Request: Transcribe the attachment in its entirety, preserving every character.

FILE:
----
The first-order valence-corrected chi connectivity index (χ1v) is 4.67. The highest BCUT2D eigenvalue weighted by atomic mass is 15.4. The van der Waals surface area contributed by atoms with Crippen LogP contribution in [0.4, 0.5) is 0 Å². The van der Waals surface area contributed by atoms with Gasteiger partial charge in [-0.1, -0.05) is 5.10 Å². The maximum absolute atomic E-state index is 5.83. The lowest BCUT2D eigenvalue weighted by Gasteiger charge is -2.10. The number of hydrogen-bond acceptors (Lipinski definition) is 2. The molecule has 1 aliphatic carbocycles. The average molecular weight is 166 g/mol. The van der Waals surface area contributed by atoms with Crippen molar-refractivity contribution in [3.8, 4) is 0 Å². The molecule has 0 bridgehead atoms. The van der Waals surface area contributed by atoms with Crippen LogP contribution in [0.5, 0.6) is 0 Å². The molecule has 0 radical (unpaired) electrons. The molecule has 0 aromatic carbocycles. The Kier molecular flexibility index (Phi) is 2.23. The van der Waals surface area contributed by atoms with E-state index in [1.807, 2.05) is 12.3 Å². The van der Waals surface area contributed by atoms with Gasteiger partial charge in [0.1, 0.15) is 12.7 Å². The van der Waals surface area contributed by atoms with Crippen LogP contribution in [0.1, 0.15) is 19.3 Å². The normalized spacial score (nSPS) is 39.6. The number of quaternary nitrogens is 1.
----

The first-order valence-corrected chi connectivity index (χ1v) is 4.67. The highest BCUT2D eigenvalue weighted by atomic mass is 15.4. The van der Waals surface area contributed by atoms with Crippen LogP contribution in [0.4, 0.5) is 0 Å². The van der Waals surface area contributed by atoms with Gasteiger partial charge in [-0.1, -0.05) is 5.10 Å². The maximum absolute atomic E-state index is 5.83. The lowest BCUT2D eigenvalue weighted by Gasteiger charge is -2.10. The number of hydrogen-bond acceptors (Lipinski definition) is 2. The molecule has 1 aliphatic carbocycles. The average molecular weight is 166 g/mol. The van der Waals surface area contributed by atoms with Crippen molar-refractivity contribution in [3.8, 4) is 0 Å². The molecule has 0 bridgehead atoms. The van der Waals surface area contributed by atoms with Crippen LogP contribution in [0.5, 0.6) is 0 Å². The molecule has 0 radical (unpaired) electrons. The molecule has 0 aromatic carbocycles. The Kier molecular flexibility index (Phi) is 2.23. The van der Waals surface area contributed by atoms with E-state index in [1.807, 2.05) is 12.3 Å². The van der Waals surface area contributed by atoms with Gasteiger partial charge in [0.1, 0.15) is 12.7 Å². The van der Waals surface area contributed by atoms with Crippen LogP contribution in [0.1, 0.15) is 19.3 Å². The normalized spacial score (nSPS) is 39.6. The number of quaternary nitrogens is 1.